Aerotruck

AERODYNAMICS THEORY & RESEARCH ARICLES

BRIEF HISTORY OF DEVELOPMENT OF TRUCK AERODYNAMICS & CURRENT RESEARCH ARTICLES

BRIEF HISTORY OF DEVELOPMENT OF TRUCK AERODYNAMICS & CURRENT RESEARCH ARTICLES

Development of aerodynamics for commercial vehicles has evolved over many years. In 1935 the Labatt Brewing Company developed a streamlined ‘fish shape’ truck for advertising purposes and to provide larger load capacity capable of achieving higher cruising speeds. The success of this effort is demonstrated by the fact that while trucks of the day travelled at 55 km/h, the Labatt truck could cruise at 80 km/h with a fifty percent larger load. Little interest appears to have developed from this early start.

Yet when one considers that Aerodynamic Drag is the cause for more than two-thirds of the fuel consumption of large trucks at highway speeds it seems strange that real attention to ways of achieving fuel savings and the role played by aerodynamics only began with the fuel crisis in 1980. With the Middle East war and resulting shortages of oil it became apparent that considerably more research needed to be done in order to reduce the cost to the operator of moving goods over hundreds of kilometres.

Today’s aerodynamic options available on the market range from relatively simplistic to the highly complex and with varying results in terms of fuel saving outcomes that can be expected. The science continues to evolve now with rear fitted boat-tails gaining wider acceptance in Europe.

Fitting the correct aerodynamic configuration will save the operator between 8% and 12.5% on his diesel bills and on long distance vehicles a roof-mounted aerokit will generally pay for itself within 4 to 8 months (mileage and speed dependent).

The following two graphs illustrate how aerodynamics serve to streamline the wind up and over the truck so that instead of driving a solid ‘brick’ into the air resistance (This is illustrated by the Green bar and which uses up to 50% of the vehicle’s power) there is far less resistance and consequently less fuel needs to be used.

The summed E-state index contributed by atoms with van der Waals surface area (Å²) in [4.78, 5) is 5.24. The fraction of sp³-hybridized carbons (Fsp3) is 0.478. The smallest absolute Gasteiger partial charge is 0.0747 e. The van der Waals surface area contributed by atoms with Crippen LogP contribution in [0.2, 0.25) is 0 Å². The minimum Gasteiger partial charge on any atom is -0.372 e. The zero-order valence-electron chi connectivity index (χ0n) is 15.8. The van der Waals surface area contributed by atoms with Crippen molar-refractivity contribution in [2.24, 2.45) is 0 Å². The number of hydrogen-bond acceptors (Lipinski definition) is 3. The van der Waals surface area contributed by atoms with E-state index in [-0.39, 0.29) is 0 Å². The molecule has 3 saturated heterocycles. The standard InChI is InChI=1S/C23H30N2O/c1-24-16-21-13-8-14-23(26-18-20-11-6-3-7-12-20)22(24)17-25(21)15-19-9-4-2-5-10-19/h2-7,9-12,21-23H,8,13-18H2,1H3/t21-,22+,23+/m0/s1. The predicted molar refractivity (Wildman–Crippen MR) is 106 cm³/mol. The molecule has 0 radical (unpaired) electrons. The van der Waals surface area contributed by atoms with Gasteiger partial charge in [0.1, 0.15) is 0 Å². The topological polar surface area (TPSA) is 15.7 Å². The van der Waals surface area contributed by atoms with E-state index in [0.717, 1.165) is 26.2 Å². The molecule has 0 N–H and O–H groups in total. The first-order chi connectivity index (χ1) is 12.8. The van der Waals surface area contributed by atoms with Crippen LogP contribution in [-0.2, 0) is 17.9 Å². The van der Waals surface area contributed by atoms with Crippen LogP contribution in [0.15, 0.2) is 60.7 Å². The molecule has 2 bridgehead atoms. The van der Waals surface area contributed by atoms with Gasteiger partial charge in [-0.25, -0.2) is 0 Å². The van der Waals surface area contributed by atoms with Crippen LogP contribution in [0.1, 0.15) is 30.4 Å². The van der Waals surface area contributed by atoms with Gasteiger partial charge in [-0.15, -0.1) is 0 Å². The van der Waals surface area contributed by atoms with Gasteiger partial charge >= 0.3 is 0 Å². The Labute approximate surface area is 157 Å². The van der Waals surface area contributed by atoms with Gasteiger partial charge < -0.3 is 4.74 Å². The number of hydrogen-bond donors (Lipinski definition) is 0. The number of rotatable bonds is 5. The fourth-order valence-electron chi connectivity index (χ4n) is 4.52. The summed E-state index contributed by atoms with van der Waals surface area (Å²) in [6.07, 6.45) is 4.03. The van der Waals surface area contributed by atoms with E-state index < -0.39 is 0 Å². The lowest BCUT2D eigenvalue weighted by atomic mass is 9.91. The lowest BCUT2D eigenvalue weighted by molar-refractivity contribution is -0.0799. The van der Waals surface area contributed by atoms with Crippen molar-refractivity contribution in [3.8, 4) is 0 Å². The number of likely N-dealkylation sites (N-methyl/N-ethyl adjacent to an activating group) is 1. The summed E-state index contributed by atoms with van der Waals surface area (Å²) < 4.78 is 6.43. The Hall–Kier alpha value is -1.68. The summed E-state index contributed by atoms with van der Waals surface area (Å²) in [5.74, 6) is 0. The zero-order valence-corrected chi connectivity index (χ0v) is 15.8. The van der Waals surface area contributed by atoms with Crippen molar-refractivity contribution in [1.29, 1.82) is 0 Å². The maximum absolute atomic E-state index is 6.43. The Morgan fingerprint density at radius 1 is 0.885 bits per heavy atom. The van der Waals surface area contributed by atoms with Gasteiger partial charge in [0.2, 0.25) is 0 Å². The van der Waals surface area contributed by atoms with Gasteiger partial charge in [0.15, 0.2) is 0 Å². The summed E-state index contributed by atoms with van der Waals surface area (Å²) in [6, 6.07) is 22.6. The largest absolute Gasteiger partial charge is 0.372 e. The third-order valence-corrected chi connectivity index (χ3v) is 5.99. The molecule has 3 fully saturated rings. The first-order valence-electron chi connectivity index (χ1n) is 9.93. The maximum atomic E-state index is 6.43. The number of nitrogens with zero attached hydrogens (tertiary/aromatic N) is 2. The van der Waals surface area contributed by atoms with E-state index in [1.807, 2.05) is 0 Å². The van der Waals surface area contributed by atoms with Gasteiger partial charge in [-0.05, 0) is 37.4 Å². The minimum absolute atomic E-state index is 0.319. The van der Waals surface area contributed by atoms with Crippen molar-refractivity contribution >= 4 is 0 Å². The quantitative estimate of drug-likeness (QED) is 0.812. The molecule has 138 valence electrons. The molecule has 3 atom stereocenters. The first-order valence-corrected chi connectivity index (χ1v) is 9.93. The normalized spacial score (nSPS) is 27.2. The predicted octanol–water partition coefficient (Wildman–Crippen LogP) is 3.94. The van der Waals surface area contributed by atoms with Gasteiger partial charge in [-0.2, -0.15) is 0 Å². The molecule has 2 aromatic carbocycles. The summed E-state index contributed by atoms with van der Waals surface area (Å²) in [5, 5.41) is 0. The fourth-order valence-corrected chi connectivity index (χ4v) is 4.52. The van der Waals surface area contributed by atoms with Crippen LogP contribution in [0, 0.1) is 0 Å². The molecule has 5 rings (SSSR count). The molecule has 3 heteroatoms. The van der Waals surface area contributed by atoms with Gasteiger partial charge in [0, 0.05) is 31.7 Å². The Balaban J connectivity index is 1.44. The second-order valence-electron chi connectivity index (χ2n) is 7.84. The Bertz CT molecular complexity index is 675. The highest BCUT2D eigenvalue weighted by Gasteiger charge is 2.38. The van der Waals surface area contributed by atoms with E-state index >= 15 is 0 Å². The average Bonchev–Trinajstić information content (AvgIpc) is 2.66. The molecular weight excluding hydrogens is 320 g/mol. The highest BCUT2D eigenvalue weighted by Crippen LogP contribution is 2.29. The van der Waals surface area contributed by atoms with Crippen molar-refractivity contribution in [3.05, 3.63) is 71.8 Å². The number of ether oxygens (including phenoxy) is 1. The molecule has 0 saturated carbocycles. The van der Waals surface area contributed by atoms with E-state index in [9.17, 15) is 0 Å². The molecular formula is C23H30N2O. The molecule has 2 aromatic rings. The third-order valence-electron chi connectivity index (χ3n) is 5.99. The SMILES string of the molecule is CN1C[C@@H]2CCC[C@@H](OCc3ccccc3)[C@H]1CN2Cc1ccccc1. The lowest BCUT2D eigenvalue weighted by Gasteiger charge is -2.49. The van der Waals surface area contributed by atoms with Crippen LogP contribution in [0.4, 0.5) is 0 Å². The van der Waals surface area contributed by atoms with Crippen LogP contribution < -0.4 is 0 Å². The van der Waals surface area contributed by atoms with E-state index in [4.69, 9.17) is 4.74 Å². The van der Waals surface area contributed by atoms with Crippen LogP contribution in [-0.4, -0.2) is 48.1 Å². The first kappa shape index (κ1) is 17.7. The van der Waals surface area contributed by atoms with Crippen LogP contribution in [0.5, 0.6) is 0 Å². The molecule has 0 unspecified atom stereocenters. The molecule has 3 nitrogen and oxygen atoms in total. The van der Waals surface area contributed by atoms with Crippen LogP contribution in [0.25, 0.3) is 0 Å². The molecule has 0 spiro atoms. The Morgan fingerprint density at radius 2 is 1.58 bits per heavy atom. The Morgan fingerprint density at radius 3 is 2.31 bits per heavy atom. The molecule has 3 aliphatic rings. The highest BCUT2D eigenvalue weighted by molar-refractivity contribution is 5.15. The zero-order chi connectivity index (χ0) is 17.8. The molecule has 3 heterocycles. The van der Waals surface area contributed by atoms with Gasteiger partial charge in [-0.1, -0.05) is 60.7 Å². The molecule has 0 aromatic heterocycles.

Below the graphics we have listed several excellent technical articles which give in-depth information on how the various truck aerodynamic options available work.

Development of aerodynamics for commercial vehicles has evolved over many years. In 1935 the Labatt Brewing Company developed a streamlined ‘fish shape’ truck for advertising purposes and to provide larger load capacity capable of achieving higher cruising speeds. The success of this effort is demonstrated by the fact that while trucks of the day travelled at 55 km/h, the Labatt truck could cruise at 80 km/h with a fifty percent larger load. Little interest appears to have developed from this early start.

Yet when one considers that Aerodynamic Drag is the cause for more than two-thirds of the fuel consumption of large trucks at highway speeds it seems strange that real attention to ways of achieving fuel savings and the role played by aerodynamics only began with the fuel crisis in 1980. With the Middle East war and resulting shortages of oil it became apparent that considerably more research needed to be done in order to reduce the cost to the operator of moving goods over hundreds of kilometres.

Today’s aerodynamic options available on the market range from relatively simplistic to the highly complex and with varying results in terms of fuel saving outcomes that can be expected. The science continues to evolve now with rear fitted boat-tails gaining wider acceptance in Europe.

Fitting the correct aerodynamic configuration will save the operator between 8% and 12.5% on his diesel bills and on long distance vehicles a roof-mounted aerokit will generally pay for itself within 4 to 8 months (mileage and speed dependent).

The following two graphs illustrate how aerodynamics serve to streamline the wind up and over the truck so that instead of driving a solid ‘brick’ into the air resistance (This is illustrated by the Green bar and which uses up to 50% of the vehicle’s power) there is far less resistance and consequently less fuel needs to be used.

Below the graphics we have listed several excellent technical articles which give in-depth information on how the various truck aerodynamic options available work.

Aerodynamic
Truck Aerodynamics
Aerodynamics

RESEARCH ARTICLES

RESEARCH ARTICLES